Creative Techniques: What Are Grounds?

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A few definitions before we begin as it is often confusing to figure out the difference between primers, sizing, and grounds and how they may all interrelate.

Sizings are materials such as glue or gelatin which are used to prepare canvasses prior to priming. Primers, by definition, are substances that provide a suitable prepared surface for painting in terms of adhesion, color and isolates the paint film from the support (the structure on which the painting sits such as wood or paper, etc…). The sizing can decrease the absorbency of a paper which is why printmaking papers are so absorbent, they have no or relatively little sizing. A ground is a surface on which color is applied (usually a coating).

Primers and Sizing can be considered the same thing and are there to help with adhesion, penetration and bonding to the substrate or support. Sizing on canvas, for example, is there for stiffening, blocking and preventing penetration and has nothing to do with film property.

The main functions of a ground are to protect or isolate your surface from potential impurities or ingredients you may put on your surface. Secondly, grounds help with surface adhesion. Some grounds provide a tooth or absorbency that allows the surface to accept or cover paint. Grounds can enhance the colors of the paints used as they provide a “white reflective surface”. Finally, there are so many grounds around that it is also useful to speak of them in terms of usage. What effect or type of surface are you looking to recreate? Are you looking to have good surface adhesion but be able to see the underlying coat? Are you wanting a colored or pure white opaque painting surface? A more translucent ground perhaps? Perhaps you are looking for products that allow you to create decorative or textural effects? Perhaps a specialty ground for drawing or transferring digital imagery?

Most artist know about gesso. Golden’s black or white Gesso, like most gessos, promotes paint adhesion and gives your supports some “tooth”. When thinned down and applied in thin layers Golden’s gesso will allow good adhesion to textured surfaces.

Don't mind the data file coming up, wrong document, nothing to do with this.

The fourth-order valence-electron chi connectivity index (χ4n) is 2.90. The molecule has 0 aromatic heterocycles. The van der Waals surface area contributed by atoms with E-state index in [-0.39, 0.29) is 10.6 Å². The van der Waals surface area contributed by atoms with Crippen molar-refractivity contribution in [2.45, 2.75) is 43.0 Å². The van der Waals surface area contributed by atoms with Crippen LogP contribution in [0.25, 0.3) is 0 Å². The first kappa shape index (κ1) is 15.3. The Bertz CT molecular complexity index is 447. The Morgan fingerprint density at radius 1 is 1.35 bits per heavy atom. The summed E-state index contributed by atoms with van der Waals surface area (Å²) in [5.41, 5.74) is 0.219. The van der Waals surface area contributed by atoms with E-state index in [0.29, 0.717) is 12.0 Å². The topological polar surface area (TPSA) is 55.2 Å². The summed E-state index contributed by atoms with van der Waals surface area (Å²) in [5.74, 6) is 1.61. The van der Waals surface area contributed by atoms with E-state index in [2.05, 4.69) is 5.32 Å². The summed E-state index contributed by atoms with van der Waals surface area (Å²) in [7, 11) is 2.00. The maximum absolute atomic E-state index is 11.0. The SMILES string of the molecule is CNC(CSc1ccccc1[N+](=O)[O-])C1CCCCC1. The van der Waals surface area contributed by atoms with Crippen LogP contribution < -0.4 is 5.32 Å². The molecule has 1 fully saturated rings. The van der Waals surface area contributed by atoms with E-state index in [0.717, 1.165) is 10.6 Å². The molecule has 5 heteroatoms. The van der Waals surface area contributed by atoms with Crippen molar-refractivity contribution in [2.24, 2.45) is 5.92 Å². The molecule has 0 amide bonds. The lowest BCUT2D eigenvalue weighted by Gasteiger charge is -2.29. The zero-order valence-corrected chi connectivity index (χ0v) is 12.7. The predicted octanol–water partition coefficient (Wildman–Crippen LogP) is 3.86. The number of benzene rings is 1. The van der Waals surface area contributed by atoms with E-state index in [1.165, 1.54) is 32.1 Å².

Some artists use cheap household paint as primers. This can be problematic if you are intending to use transparent glazing techniques using the white of the ground to create your painting. Most of these water-based emulsion paints are made to only withstand 10 years of life. They will eventually leave a dull, yellowing, brittle paint film and disappointed customers. If you use more of an opaque painting technique and a rigid support you can probably get away with doing this.

GOLDEN Gesso is a flexible liquid ground that seals, protects, and gives “tooth” to substrates, which promotes paint adhesion. It is formulated to accept a wide variety of media on many commonly used painting surfaces. It comes ready-to-use, but can be mixed with water for thinner applications. Two coats are usually recommended but additional coats provide an even smoother surface. For instance, a hard-edged painter may want to create such a surface then wet sand to reduce dust production.

GOLDEN Gesso can be brush, roller, trowel or spray-applied. When applied in thin layers, GOLDEN Gesso will conform to a variety of textured surfaces. When diluting with water, a maximum dilution of 25% is usually recommended to prevent the possibility of cracking. If you work with an airbrush and require a thinner gesso application, you can thin the Gesso by blending it with Golden’s Airbrush Medium 1:1 . You can also mix acrylics with color in order to create a multitude of colored surfaces.

Another great product that closely resembles Gesso are the High Load Acrylics. These High Load Acrylics possess a high pigment load and have a luxurious velvety feel. The one drawback is that they are easily marrable . Both gesso and High Loads should be applied in thin layers. Matte Fluid Acrylics are the best option after the High Loads.

Oil Paints can be applied over acrylic Gesso but to control and lessen the penetration of linseed oil into the support fibers, a two coat-application of GAC 100 or GAC 700 is recommended before applying Gesso. If you need to stiffen the support before you apply the Gesso, GAC 400 can be applied first.

The wonderful world of acrylic grounds also allows you to increase flexibility, lower tooth, alter texture, absorbency and viscosity so that you can recreate the ground you are searching for. For instance, adding GOLDEN GAC 100 (a thin, multi-purpose specialty acrylic medium) will reduce viscosity (product thickness). The film that is created is thinner, stronger and more flexible. Adding a gel or a gel with inclusions (with “stuff” in it) such as Coarse Pumice or Coarse Molding Paste will alter the thickness and feel of a gesso, increase flexibility, increase or lower tooth and absorbency in certain instances. Adding more or less of a product will consequently alter the Gesso or other grounds accordingly. Understanding the workings of gels, mediums, and acrylic products in general allows you to custom design your surface. Like anything else, you need to test the mixtures.

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